“…But this new city in the SWATS,” he recalls. “I was like, ‘This city is going to be super Black.’ And if there were ever a place, if there were ever a laboratory to test out all of these policies, the City of South Fulton is that place.”
He ran for council and was elected to represent District 6, making him the first Black Lives Matter organizer to be elected to public office in the U.S., according to kamau.
The City of South Fulton was officially incorporated on May 1, 2017. William “Bill” Edwards, formerly a Fulton County commissioner for 15 years, was elected mayor.
“Lots of people thought that a Black-run city would run itself into the ground, that we didn’t have the money or the resources to really survive as a city or that Black leadership would just mismanage things or devolve … and those fears, they rear their head all the time,” kamau says.
A rude awakening
In a nearly all-Black city, kamau assumed that without any racial discrimination, his time in the city government would be dull with only minor disagreements. He was in for a rude awakening.
“I was surprised by how intense some of the battles for power were,” kamau says. “And I was shocked that there were people that were battling for power that didn’t really have a vision [and] they just wanted to be in charge. They didn’t seem to have a clear political agenda.”
He found some of the disagreements among city leaders to be necessary and normal in the early stages of forming a government. For example, arguments about power help choose the direction of democracy, he says, and to not have these fights is to stop the democratic process.
He compares the struggles of South Fulton to those that occurred in the play “Hamilton,” which portrays the conflicts among America’s early leaders during the American Revolution.
“When we became a city and we started fighting on the council, everybody worried about how it was going to look in the media, all these Black leaders fighting,” he says. “And I would say, ‘Have you seen ‘Hamilton?’ Like, people having gun duels in the streets about the direction a democracy should take. And that is normal and natural and necessary.”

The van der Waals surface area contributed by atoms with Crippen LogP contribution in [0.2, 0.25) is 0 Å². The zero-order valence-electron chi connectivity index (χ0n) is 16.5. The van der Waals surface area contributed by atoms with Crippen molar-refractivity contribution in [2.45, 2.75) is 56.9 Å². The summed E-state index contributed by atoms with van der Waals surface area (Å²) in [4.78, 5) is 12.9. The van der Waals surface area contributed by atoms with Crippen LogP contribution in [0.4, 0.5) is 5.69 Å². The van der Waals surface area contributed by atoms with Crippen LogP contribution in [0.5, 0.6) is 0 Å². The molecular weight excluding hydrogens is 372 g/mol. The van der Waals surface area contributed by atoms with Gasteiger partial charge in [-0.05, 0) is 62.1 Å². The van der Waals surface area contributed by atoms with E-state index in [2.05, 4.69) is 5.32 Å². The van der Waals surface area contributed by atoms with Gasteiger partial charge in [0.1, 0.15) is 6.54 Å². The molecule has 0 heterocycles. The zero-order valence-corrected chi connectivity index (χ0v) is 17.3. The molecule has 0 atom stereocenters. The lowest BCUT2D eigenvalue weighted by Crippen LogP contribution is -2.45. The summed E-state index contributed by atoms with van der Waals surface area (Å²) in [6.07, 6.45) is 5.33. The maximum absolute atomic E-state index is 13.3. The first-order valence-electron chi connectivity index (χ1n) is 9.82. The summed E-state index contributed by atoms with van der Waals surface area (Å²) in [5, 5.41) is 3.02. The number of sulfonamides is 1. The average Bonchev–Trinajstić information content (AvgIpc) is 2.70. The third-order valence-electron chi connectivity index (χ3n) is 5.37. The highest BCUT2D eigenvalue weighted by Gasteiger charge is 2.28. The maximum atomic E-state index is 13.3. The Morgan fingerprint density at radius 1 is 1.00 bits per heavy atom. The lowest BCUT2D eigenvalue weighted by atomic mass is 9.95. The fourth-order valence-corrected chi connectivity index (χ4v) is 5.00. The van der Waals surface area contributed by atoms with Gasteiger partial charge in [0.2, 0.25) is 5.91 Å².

kamau has been passionate about political education ever since his time working with the Movement for Black Lives. In the organization, he was head of the political education committee. When South Fulton was first voted on and he ran for city council, he did what he could to educate citizens on why it became a city and what that means for everyone.
At the time, the city didn’t have a website or a Facebook page. So he turned his own website into an informational website for the city, which includes an extensive history of the city. Now, he does political education through newsletters, his YouTube channel and any other way he can meet people where they are. That includes going to local bars on Tuesdays where patrons can talk to him about the city.
“All these things to just try and get more people engaged and know that these decisions are being made right down the street from your house,” he says.
kamau is a proud native of Southwest Atlanta. He’s proud to have grown up in the same area as other famous entertainers like Kandi Burress and Ludacris. And he makes it known that when hip-hop artists refer to the SWATS or to Old National or Cascade in their songs, they’re talking about South Fulton.
“I really think that a lot of what distinguishes us from Atlanta is that a lot of what you hear about Atlanta being this Black Mecca and this center of Black excellence, a lot of that is actually South Fulton,” he says.